From the manual:
"Memory - 4 x 1.8V DDR2 DIMM sockets supporting up to 16 GB of system memory"
I'm sure you are aware of memory latencies. I've written up a good example somewhere else recently, but I can't find it, so I'll try again: if you buy DDR2-800, its timings are likely 4-4-4-12; if you buy 1066, the timings are 5-5-5-15 or 18. The reason for this is that there are inherent physical limits to the speed at which the transistors and their interconnects can respond, so when you raise the speed (the frequency), you must raise the latencies (the delays to wait for a transaction to 'lock in' and be available to the CPU). People think, because 1066 is 33% higher than 800, that they should, therefore, have a 33% increase in memory throughput - not so! If you look at 'cycle time', at 800, a RAM bus cycle is 1.25 nS; at 1066, it is .938 nS; BUT, when you multiply by the latency, 1.25 x 4 gives you a 5 nS 'turnaround', while .938 x 5 is 4.7 nS - you really only get about a 6% gain ([5-4.7]/5)...
January 17, 2009 6:10:43 PM
Will this work great in terms of performance and reliability in an under $100 cost for 2 x 2GB ?
my error. Good info. Yes the reviews for the Mushkin 1066 that you suggested do have users with my board having success with 1066, even at factory voltage. i would like to manually tweak the voltage for the 1066. If you know the link to this info, please share, if not I will be back to search. THANKS! MUSHKIN 1066 IS NOW IN MY CART!
I would not personally buy an nVidia based board for three reasons:
-to take full advantage of an nVidia GPU, you really want a MOBO w/an nVidia chipset - they're 'sub-optimized' for each other;
-I have had, over the years, a huge number of strange problematic behaviors with nVidia drivers, culminating with a particular incident where I troubleshot a glitch in a forty-thousand line Excel macro, meant to feed processing plant error messages to a serial encoded rf paging unit, for two whole weeks before discovering it was an nVidia video driver problem (how the H could THAT interrupt DDE driven macro execution?); that led me to swear off, and use ATI exclusively: have had few video-related problems since, and always have gotten respectable tech services from them, though I viewed their recent purchase with great trepidation;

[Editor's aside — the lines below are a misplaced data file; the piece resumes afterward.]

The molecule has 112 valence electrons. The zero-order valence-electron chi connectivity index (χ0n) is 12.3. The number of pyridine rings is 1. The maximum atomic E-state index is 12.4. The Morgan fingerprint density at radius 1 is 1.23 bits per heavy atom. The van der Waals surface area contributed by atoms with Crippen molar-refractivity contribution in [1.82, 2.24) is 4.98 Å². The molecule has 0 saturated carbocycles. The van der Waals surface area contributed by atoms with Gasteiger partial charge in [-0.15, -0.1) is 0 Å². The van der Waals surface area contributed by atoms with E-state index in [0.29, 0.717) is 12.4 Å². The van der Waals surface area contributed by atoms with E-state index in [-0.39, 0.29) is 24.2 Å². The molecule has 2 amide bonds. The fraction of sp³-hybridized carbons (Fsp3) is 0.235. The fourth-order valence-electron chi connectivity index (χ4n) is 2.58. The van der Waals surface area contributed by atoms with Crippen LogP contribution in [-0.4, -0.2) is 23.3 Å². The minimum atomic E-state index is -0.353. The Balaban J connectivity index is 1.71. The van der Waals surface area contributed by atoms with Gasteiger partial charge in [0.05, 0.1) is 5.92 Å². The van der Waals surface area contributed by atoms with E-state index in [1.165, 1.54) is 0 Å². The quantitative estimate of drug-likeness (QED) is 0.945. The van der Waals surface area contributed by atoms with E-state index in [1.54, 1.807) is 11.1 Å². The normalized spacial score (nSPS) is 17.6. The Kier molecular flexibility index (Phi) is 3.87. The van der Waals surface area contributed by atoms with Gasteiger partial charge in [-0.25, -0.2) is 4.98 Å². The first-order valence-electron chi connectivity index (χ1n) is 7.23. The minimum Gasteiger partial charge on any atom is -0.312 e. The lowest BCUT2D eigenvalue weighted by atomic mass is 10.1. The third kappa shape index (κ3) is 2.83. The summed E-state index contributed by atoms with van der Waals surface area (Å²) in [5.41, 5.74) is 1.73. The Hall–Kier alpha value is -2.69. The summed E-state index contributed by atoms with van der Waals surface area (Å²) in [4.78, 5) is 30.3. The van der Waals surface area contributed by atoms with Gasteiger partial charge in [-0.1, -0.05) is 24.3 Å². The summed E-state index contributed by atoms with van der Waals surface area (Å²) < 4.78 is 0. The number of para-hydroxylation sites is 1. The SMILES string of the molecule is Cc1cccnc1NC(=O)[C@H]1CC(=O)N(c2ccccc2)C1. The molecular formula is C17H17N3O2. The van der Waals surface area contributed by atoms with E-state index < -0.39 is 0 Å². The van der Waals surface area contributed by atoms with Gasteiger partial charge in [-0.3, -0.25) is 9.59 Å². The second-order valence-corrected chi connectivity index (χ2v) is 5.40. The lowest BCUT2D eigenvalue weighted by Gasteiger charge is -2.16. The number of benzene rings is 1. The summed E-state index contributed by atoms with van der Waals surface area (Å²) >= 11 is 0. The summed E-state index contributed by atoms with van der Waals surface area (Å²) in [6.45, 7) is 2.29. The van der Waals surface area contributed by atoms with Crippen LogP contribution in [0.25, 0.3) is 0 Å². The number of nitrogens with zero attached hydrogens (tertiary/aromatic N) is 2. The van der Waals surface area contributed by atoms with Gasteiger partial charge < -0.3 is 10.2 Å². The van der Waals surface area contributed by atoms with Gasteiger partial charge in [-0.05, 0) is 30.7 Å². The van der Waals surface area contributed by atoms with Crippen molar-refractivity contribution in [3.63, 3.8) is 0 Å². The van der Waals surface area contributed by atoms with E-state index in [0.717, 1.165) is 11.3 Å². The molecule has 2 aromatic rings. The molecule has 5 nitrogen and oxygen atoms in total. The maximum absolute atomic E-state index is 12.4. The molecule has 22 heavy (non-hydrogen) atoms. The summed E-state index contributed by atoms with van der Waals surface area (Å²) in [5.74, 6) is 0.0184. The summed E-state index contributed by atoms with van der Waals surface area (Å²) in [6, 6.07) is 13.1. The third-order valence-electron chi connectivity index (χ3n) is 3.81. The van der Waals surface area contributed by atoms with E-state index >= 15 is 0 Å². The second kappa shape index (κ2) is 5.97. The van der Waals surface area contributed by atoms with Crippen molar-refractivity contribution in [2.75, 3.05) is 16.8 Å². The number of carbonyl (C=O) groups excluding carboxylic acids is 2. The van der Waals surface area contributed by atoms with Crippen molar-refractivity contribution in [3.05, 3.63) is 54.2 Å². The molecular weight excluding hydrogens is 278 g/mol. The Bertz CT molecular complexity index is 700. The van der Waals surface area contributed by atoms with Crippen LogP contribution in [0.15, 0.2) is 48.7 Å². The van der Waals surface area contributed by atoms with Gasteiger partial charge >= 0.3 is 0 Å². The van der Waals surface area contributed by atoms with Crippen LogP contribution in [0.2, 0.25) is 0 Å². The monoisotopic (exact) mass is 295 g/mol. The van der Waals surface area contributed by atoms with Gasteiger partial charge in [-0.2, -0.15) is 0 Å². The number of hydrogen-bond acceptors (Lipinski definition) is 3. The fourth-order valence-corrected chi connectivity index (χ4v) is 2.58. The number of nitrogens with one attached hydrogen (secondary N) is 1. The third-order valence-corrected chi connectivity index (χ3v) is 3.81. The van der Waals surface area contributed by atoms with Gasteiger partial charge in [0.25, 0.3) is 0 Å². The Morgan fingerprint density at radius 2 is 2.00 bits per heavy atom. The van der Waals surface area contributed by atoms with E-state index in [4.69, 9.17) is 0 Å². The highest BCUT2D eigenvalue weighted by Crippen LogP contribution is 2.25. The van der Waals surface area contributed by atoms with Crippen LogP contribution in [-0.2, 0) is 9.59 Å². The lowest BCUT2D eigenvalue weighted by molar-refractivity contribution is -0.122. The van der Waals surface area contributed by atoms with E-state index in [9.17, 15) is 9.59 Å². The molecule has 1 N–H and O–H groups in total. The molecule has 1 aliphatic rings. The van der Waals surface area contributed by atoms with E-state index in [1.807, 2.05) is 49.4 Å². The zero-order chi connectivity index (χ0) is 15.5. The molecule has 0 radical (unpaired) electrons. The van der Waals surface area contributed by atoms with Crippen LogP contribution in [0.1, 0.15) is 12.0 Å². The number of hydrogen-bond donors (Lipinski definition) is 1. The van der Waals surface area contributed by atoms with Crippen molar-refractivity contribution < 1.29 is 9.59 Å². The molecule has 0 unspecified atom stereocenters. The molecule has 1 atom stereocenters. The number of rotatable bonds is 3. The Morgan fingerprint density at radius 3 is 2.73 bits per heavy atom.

-I am particularly incensed by nVidia's handling of the ESA (Enthusiast System Architecture) debacle: much-lauded at its release as an 'open standard', it requires an nVidia chipset MOBO to get your fan controller (or any other d$#ned ESA device) to work properly! 'Open Standard' should mean 'SDK available', but nVidia guards this info like a pack of rabid wolverines. I know the writer of SpeedFan has been after them for some time now to get access, as have I and any number of people: the Gods at nVidia have not seen clear to smile on us...
Ok - rant over; that said, my policy is to buy last year's darling of the gaming set, now that it's 'obsolete to them', and selling for half what it cost them last year. (Frankly, I think they're all nuts - who would pay six thousand dollars for a system optimized to squeak a few extra frames per second out of some brain-numbing game? - but - God bless 'em, they keep the wars between AMD & Intel, and ATI & nVidia, et al, revved up and capitalized, and we profit from their cheap 'left-overs!) I'm running a pair of Sapphire 3850s which were well under a hundred a pop, and tame aero to the point that the machine seems telepathic... If I had to pick, I'd stick with ASUS, EVGA, or MSI, all of whom seem to do a good job of implementation; the GeForce 9600 boards seem to be a good value at that price-point - take a look at this one @NE: http://www.newegg.com/Product/Product.aspx?Item=N82E168...